A commemoration of the only extended conversation the four bestselling authors ever had.
It was the loosest of confederations that united these “Four Horsemen” of the literary atheist apocalypse. The publication, around the same time, of bestselling challenges to organized religion by neuroscientist Harris, philosopher Dennett, biologist Dawkins, and journalist/essayist Hitchens linked them in the public’s mind, as each of them participated in increasingly public debate on the ascendance of atheism and the decline of religious faith. The bulk of this slim volume is a transcript of a two-hour cocktail conversation among the four, in 2007, at the annual conference of the Atheist Alliance International, filmed by the Richard Dawkins Foundation for Reason and Science and subsequently available on DVD and YouTube. Padding what would otherwise be a 90-page transcript in large print are a biographical and contextual introduction by Stephen Fry (“sitting in on these dialogues…reminds us that open enquiry, free thinking and the unfettered exchange of ideas yield real and tangible fruit”), a new essay by Dawkins (“The Hubris of Religion, the Humility of Science, and the Intellectual and Moral Courage of Atheism”), and considerably shorter introductory pieces by Dennett and Harris. Though the conversation has plenty of wit and bite, it is the atheist equivalent of preaching to the choir, capable of reinforcing convictions but unlikely to topple or change any. It’s a convivial conversation without agenda, as the four thinkers try to figure out what they’re collectively trying to accomplish and what the best outcome might be. Dawkins takes the hardest line, hoping that organized religion will simply disappear as the world comes to its collective senses; Harris is the most mystical, confirming the sacred and practicing meditation while distancing both from God; Hitchens wants the debate to continue forever; and Dennett appreciates some of what churches do, though not what they believe.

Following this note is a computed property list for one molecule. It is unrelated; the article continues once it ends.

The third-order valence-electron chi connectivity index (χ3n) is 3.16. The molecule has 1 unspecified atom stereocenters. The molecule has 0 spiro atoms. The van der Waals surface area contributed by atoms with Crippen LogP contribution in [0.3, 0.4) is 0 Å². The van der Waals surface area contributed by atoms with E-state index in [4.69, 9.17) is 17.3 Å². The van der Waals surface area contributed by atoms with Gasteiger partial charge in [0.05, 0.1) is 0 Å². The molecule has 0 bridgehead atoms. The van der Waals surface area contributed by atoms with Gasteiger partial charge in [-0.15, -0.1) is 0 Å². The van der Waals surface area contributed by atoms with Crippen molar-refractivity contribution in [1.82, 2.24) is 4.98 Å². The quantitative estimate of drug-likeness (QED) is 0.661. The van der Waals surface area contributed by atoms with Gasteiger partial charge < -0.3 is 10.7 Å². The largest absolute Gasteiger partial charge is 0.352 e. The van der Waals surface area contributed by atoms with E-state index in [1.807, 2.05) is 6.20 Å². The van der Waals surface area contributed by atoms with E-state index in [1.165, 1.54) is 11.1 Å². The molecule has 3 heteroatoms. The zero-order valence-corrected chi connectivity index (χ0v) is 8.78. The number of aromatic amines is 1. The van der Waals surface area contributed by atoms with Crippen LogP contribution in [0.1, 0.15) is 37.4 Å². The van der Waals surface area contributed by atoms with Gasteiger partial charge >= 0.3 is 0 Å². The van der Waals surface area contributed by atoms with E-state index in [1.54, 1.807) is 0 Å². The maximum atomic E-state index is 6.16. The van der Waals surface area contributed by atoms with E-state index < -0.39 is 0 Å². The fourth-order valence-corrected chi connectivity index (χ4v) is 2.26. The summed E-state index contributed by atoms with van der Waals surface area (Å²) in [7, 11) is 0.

Mostly for devotees of the New Atheism. More than a decade later, not much has changed, as the faithful and the skeptics continue to talk past each other.